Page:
Symposium: Success and Limits of Competition Law and Policy in Developing Countries
252 Pages Posted: 12 Jan 2018
Date Written: 2016
This symposium issue, guest edited by Tim Büthe and Umut Aydin, brings together eight papers exploring, from multiple different disciplinary perspectives, “success and limits” of competition law and policy under conditions where they might be considered "most unlikely to succeed" (as the original subtitle of the symposium put it - with a question mark). The articles in this symposium – by Francisco Agüero, Umut Aydin, Tim Büthe, Eleanor Fox, William Kovacic, Marianela Lopez-Galdos, Ashok Menon, Ralf Michaels, A. E. Rodriguez, Yane Svetiev, and Lei Wang seek to explain the variation in trajectories after the initial adoption of a competition law, focusing on two questions: (1) Why has the adoption of a competition law and the establishment of a competition agency succeeded in bringing into existence a regulatory agency with substantial analytical capacity and considerable capability to dismantle private and public barriers to competition in some countries, while in others it has largely failed to do so? (2) What are the conditions under which competition law and policy are effective in contributing to broader goals, such as development, equality, or economic and political liberalization?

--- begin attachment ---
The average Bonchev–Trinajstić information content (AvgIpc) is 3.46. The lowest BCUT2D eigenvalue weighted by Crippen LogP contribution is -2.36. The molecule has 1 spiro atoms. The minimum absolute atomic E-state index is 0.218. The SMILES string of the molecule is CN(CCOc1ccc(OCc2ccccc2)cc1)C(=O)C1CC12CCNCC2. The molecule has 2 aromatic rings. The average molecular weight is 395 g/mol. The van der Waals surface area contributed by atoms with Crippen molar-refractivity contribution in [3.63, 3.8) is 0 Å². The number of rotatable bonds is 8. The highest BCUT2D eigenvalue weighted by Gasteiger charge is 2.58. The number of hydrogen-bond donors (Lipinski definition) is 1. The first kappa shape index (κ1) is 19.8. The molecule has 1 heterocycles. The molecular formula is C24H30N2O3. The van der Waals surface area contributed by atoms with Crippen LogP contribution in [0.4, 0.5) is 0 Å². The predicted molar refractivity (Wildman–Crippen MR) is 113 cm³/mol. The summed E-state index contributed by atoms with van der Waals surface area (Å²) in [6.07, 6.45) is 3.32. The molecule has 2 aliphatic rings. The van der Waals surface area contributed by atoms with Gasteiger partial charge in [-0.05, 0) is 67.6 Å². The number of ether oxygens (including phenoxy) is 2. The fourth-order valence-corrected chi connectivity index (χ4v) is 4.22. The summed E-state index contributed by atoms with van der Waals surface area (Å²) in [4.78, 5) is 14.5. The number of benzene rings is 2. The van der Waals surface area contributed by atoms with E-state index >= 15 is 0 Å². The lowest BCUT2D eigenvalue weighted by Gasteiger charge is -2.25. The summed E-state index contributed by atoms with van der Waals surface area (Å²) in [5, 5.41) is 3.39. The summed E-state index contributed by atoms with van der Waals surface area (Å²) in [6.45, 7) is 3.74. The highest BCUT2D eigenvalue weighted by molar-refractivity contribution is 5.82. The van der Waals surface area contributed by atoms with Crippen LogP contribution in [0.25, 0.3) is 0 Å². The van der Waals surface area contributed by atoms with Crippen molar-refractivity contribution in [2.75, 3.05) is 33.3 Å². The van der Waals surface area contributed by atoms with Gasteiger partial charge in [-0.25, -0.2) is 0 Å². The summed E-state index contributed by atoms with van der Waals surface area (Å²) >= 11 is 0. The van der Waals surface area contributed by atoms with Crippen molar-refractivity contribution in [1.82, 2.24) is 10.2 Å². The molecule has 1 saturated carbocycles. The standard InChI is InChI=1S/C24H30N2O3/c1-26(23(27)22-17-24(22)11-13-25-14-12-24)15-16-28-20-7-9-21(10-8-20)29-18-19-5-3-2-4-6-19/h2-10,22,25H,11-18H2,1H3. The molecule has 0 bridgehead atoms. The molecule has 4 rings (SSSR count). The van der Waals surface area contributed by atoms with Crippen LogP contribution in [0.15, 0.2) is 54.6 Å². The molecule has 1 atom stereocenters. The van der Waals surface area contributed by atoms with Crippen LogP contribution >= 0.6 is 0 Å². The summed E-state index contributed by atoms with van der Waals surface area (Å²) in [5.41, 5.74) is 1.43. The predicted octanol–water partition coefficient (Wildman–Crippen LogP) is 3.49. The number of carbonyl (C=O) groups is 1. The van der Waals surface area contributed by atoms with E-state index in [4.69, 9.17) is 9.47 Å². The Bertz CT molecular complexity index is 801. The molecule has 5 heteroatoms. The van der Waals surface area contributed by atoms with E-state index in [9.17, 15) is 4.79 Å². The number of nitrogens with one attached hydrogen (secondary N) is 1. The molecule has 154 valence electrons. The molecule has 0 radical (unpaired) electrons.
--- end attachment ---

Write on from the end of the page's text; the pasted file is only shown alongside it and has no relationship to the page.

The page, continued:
Keywords: antitrust, competition law, competition policy, developing countries
JEL Classification: K21, L40, O53, O54, O55
Suggested Citation: Suggested Citation